The Eighth Gate
City of Culture musician-in-residence Neil Cowley bids a fond farewell to Derry~Londonderry
'The power of music has been evident here this year.' English jazz pianist and composer Neil Cowley is speaking to a capacity audience in the panelled splendour of the Guildhall, Derry~Londonderry, scene of his final concert as musician-in-residence for the UK City of Culture 2013 celebrations.
For Cowley it has been, and still is, emotional. He professes himself 'deeply affected' by the encounters he has had with Derry's indigenous musicians in the Nerve Centre and beyond, and to prove the point pulls several of them up on stage with him in the course of a 90-minute set celebrating his various collaborations.
The fusion between Cowley's trio and two members of the Derry/Donegal collective Balkan Alien Sound is particularly seamless. There's a wild, unkempt attitude in the playing of violinist Robert Peoples and bouzouki expert Martin Coyle, that makes a glove-like fit with the high energy levels of Cowley and his wing-men.
There is dynamism also in the opening section, where a group of female drummers joins the Cowley trio for an extended percussion improvisation. It’s anchored by the galvanic stick patterns of Cowley’s regular kit-man Evan Jenkins, who unleashes the raw power he has at his disposal when not constrained to balance off against his fellow trio members.
Much of the material in the set is new – so new in fact that Cowley is often flicking frantically to turn the pages of the music perched upon his Steinway. Between numbers, he banters jovially with the audience about taking regular time-outs back at home in England – 'Too many invitations to the pub’ in Derry, apparently – just to get some City of Culture-related pieces written.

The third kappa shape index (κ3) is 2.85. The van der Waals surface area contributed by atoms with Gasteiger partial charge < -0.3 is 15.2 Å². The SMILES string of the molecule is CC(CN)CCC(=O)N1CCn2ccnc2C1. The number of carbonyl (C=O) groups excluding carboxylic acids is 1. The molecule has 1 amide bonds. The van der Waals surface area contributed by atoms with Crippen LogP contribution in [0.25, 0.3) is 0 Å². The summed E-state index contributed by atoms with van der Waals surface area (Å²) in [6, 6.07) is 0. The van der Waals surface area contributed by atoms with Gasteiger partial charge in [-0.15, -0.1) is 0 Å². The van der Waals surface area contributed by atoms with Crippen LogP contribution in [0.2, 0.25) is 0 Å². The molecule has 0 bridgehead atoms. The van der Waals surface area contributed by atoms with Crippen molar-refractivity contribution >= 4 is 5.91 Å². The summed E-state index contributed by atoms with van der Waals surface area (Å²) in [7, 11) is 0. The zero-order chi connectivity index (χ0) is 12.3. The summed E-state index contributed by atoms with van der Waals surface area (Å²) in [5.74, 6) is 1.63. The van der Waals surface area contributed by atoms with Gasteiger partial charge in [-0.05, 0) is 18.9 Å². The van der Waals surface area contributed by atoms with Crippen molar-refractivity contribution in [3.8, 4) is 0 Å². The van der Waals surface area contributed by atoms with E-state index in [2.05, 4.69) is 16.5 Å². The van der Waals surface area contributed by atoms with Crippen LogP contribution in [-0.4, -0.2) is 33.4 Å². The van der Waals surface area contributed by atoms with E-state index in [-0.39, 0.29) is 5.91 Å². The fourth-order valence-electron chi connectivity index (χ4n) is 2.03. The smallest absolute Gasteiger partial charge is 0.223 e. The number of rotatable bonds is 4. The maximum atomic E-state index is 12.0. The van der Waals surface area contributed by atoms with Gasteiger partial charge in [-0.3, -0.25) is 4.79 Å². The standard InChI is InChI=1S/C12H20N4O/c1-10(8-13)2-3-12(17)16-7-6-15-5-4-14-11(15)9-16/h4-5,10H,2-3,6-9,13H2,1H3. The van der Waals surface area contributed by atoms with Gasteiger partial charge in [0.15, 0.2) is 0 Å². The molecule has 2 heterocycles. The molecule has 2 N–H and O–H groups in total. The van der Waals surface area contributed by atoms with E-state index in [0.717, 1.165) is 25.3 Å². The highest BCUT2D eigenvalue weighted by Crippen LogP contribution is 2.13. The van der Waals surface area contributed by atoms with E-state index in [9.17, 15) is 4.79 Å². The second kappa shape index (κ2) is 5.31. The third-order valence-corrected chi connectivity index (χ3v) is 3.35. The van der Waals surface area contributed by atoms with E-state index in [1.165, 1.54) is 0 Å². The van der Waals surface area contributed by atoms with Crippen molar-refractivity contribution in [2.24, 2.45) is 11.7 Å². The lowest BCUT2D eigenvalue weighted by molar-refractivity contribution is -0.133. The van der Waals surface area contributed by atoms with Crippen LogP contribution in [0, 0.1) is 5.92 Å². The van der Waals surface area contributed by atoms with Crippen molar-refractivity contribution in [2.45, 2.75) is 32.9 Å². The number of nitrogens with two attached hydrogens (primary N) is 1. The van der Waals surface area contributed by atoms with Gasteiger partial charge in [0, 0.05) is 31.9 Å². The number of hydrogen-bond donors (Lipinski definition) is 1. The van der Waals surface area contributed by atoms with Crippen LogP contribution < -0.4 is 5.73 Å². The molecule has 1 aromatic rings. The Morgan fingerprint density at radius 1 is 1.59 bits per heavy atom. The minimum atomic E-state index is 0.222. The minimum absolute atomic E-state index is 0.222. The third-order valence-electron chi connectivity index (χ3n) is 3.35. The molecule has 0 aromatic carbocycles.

Some of the new material has, in fact, a slightly unlived-in feel about it, inviting further expansion and refinement in the future. ‘Queen (of Derry)’, though, is an exception, a colourfully plangent person-portrait, which already has the bloom and confidence of a finished product.
‘Queen’ also gives a clue to how Cowley’s music may have been affected by his Derry residence. His normal groove, though not untuneful, is more rhythm than riff orientated. ‘Queen’, however, shows him giving his melodic muse more elbow room, allowing it to soften the brilliant angularity and élan which is his trio’s default mode of operation.
The new lyricism is even more in evidence in ‘The Eighth Gate’, the closing number and catch-all title for the loose selection of new music presented on the evening. There is more than a hint of Irish traditional inflections in the quirky, oddly poignant little piano figuration on which Cowley builds the arch structure of the piece.
Its delicacy is taken over and amplified by the trio’s bassist Rex Horan, a magnificently tasteful player whose contributions consistently compel attention throughout the evening.
Into ‘The Eighth Gate’ Cowley also weaves the wordless choral textures of Derry-based choir Codetta, in the second of two numbers they guest on. Once again you feel a broader palette beckoning, as the central section surges quasi-symphonically, the emotions of the moment, and of Cowley’s entire Derry sojourn, swelling upward and outward as his last gig comes to a conclusion.
The crowd are on their feet by now, acclaiming this prodigally talented yet endearingly modest musician. Should he happen to find his way back to the Maiden City sometime in the future, there will undoubtedly be a warm welcome waiting. For now, though, it’s ‘slán agus beannacht’ Neil, and thank you for the music.